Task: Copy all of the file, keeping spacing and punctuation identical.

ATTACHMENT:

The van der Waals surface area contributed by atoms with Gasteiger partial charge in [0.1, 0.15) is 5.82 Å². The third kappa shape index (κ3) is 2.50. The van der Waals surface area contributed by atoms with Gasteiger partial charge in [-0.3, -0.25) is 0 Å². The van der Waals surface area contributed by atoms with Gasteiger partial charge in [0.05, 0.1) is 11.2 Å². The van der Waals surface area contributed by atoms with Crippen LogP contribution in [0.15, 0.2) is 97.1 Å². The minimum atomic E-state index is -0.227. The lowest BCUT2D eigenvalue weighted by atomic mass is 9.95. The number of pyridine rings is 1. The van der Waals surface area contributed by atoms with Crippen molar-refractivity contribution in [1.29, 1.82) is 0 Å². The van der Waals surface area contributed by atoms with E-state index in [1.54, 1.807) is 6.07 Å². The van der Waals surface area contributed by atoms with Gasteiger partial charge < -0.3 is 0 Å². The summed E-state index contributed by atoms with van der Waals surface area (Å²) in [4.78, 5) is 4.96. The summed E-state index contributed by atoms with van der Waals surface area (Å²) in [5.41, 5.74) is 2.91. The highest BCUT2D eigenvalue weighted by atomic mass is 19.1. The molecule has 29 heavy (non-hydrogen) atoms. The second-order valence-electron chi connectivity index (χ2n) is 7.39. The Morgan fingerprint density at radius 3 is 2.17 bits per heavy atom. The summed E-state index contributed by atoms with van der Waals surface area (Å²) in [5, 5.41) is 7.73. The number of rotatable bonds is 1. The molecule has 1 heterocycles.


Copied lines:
The van der Waals surface area contributed by atoms with Gasteiger partial charge in [0.1, 0.15) is 5.82 Å². The third kappa shape index (κ3) is 2.50. The van der Waals surface area contributed by atoms with Gasteiger partial charge in [-0.3, -0.25) is 0 Å². The van der Waals surface area contributed by atoms with Gasteiger partial charge in [0.05, 0.1) is 11.2 Å². The van der Waals surface area contributed by atoms with Crippen LogP contribution in [0.15, 0.2) is 97.1 Å². The minimum atomic E-state index is -0.227. The lowest BCUT2D eigenvalue weighted by atomic mass is 9.95. The number of pyridine rings is 1. The van der Waals surface area contributed by atoms with Crippen molar-refractivity contribution in [1.29, 1.82) is 0 Å². The van der Waals surface area contributed by atoms with E-state index in [1.54, 1.807) is 6.07 Å². The van der Waals surface area contributed by atoms with Gasteiger partial charge < -0.3 is 0 Å². The summed E-state index contributed by atoms with van der Waals surface area (Å²) in [4.78, 5) is 4.96. The summed E-state index contributed by atoms with van der Waals surface area (Å²) in [5.41, 5.74) is 2.91. The highest BCUT2D eigenvalue weighted by atomic mass is 19.1. The molecule has 29 heavy (non-hydrogen) atoms. The second-order valence-electron chi connectivity index (χ2n) is 7.39. The Morgan fingerprint density at radius 3 is 2.17 bits per heavy atom. The summed E-state index contributed by atoms with van der Waals surface area (Å²) in [5, 5.41) is 7.73. The number of rotatable bonds is 1. The molecule has 1 heterocycles.